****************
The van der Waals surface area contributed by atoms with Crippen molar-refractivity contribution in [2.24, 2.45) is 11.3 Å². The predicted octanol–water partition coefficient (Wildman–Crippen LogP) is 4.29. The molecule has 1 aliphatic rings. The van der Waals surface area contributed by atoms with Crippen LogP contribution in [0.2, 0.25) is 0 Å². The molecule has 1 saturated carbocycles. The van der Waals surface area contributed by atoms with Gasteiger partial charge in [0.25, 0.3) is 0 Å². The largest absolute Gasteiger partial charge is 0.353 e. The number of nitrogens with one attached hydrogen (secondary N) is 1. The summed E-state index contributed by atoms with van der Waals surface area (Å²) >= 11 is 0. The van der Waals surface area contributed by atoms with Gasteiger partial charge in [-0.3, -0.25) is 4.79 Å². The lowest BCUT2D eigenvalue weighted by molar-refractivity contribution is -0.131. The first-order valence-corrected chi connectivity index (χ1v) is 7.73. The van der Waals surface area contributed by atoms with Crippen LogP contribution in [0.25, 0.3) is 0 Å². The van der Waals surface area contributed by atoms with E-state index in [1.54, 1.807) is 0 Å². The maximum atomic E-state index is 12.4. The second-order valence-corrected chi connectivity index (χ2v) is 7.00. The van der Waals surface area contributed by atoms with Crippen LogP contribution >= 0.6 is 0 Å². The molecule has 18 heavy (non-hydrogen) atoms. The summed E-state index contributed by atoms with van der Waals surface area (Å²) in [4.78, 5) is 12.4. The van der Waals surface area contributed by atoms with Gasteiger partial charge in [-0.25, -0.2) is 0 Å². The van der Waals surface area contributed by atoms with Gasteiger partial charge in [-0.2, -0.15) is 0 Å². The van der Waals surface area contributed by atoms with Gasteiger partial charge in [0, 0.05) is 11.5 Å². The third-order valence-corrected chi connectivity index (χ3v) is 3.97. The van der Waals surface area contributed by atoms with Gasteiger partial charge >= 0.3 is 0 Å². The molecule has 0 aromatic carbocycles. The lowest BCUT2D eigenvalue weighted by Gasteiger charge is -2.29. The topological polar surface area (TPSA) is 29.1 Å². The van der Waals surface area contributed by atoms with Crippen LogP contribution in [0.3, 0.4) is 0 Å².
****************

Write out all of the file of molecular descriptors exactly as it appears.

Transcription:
The van der Waals surface area contributed by atoms with Crippen molar-refractivity contribution in [2.24, 2.45) is 11.3 Å². The predicted octanol–water partition coefficient (Wildman–Crippen LogP) is 4.29. The molecule has 1 aliphatic rings. The van der Waals surface area contributed by atoms with Crippen LogP contribution in [0.2, 0.25) is 0 Å². The molecule has 1 saturated carbocycles. The van der Waals surface area contributed by atoms with Gasteiger partial charge in [0.25, 0.3) is 0 Å². The largest absolute Gasteiger partial charge is 0.353 e. The number of nitrogens with one attached hydrogen (secondary N) is 1. The summed E-state index contributed by atoms with van der Waals surface area (Å²) >= 11 is 0. The van der Waals surface area contributed by atoms with Gasteiger partial charge in [-0.3, -0.25) is 4.79 Å². The lowest BCUT2D eigenvalue weighted by molar-refractivity contribution is -0.131. The first-order valence-corrected chi connectivity index (χ1v) is 7.73. The van der Waals surface area contributed by atoms with Crippen LogP contribution in [0.25, 0.3) is 0 Å². The van der Waals surface area contributed by atoms with E-state index in [1.54, 1.807) is 0 Å². The maximum atomic E-state index is 12.4. The second-order valence-corrected chi connectivity index (χ2v) is 7.00. The van der Waals surface area contributed by atoms with Crippen LogP contribution >= 0.6 is 0 Å². The molecule has 18 heavy (non-hydrogen) atoms. The summed E-state index contributed by atoms with van der Waals surface area (Å²) in [4.78, 5) is 12.4. The van der Waals surface area contributed by atoms with Gasteiger partial charge in [-0.25, -0.2) is 0 Å². The van der Waals surface area contributed by atoms with Gasteiger partial charge in [-0.2, -0.15) is 0 Å². The van der Waals surface area contributed by atoms with Gasteiger partial charge in [0, 0.05) is 11.5 Å². The third-order valence-corrected chi connectivity index (χ3v) is 3.97. The van der Waals surface area contributed by atoms with Gasteiger partial charge >= 0.3 is 0 Å². The molecule has 0 aromatic carbocycles. The lowest BCUT2D eigenvalue weighted by Gasteiger charge is -2.29. The topological polar surface area (TPSA) is 29.1 Å². The van der Waals surface area contributed by atoms with Crippen LogP contribution in [0.3, 0.4) is 0 Å².